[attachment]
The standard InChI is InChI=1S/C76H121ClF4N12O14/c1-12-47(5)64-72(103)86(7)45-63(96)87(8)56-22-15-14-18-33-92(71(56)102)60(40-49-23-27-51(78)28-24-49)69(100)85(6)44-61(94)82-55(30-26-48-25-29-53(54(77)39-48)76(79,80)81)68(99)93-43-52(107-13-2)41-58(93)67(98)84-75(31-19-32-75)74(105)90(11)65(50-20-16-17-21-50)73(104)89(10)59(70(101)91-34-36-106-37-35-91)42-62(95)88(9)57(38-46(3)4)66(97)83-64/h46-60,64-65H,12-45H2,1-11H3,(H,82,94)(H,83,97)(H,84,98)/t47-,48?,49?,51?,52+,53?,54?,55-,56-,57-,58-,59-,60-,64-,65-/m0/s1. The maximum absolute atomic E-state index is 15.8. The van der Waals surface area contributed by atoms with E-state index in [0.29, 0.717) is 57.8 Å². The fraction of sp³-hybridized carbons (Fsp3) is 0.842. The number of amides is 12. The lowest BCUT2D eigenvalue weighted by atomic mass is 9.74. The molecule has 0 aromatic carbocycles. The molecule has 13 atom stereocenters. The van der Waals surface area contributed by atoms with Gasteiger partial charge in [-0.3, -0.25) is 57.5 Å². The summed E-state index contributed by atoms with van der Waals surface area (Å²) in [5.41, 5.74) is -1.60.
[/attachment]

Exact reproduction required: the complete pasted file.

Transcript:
The standard InChI is InChI=1S/C76H121ClF4N12O14/c1-12-47(5)64-72(103)86(7)45-63(96)87(8)56-22-15-14-18-33-92(71(56)102)60(40-49-23-27-51(78)28-24-49)69(100)85(6)44-61(94)82-55(30-26-48-25-29-53(54(77)39-48)76(79,80)81)68(99)93-43-52(107-13-2)41-58(93)67(98)84-75(31-19-32-75)74(105)90(11)65(50-20-16-17-21-50)73(104)89(10)59(70(101)91-34-36-106-37-35-91)42-62(95)88(9)57(38-46(3)4)66(97)83-64/h46-60,64-65H,12-45H2,1-11H3,(H,82,94)(H,83,97)(H,84,98)/t47-,48?,49?,51?,52+,53?,54?,55-,56-,57-,58-,59-,60-,64-,65-/m0/s1. The maximum absolute atomic E-state index is 15.8. The van der Waals surface area contributed by atoms with E-state index in [0.29, 0.717) is 57.8 Å². The fraction of sp³-hybridized carbons (Fsp3) is 0.842. The number of amides is 12. The lowest BCUT2D eigenvalue weighted by atomic mass is 9.74. The molecule has 0 aromatic carbocycles. The molecule has 13 atom stereocenters. The van der Waals surface area contributed by atoms with Gasteiger partial charge in [-0.3, -0.25) is 57.5 Å². The summed E-state index contributed by atoms with van der Waals surface area (Å²) in [5.41, 5.74) is -1.60.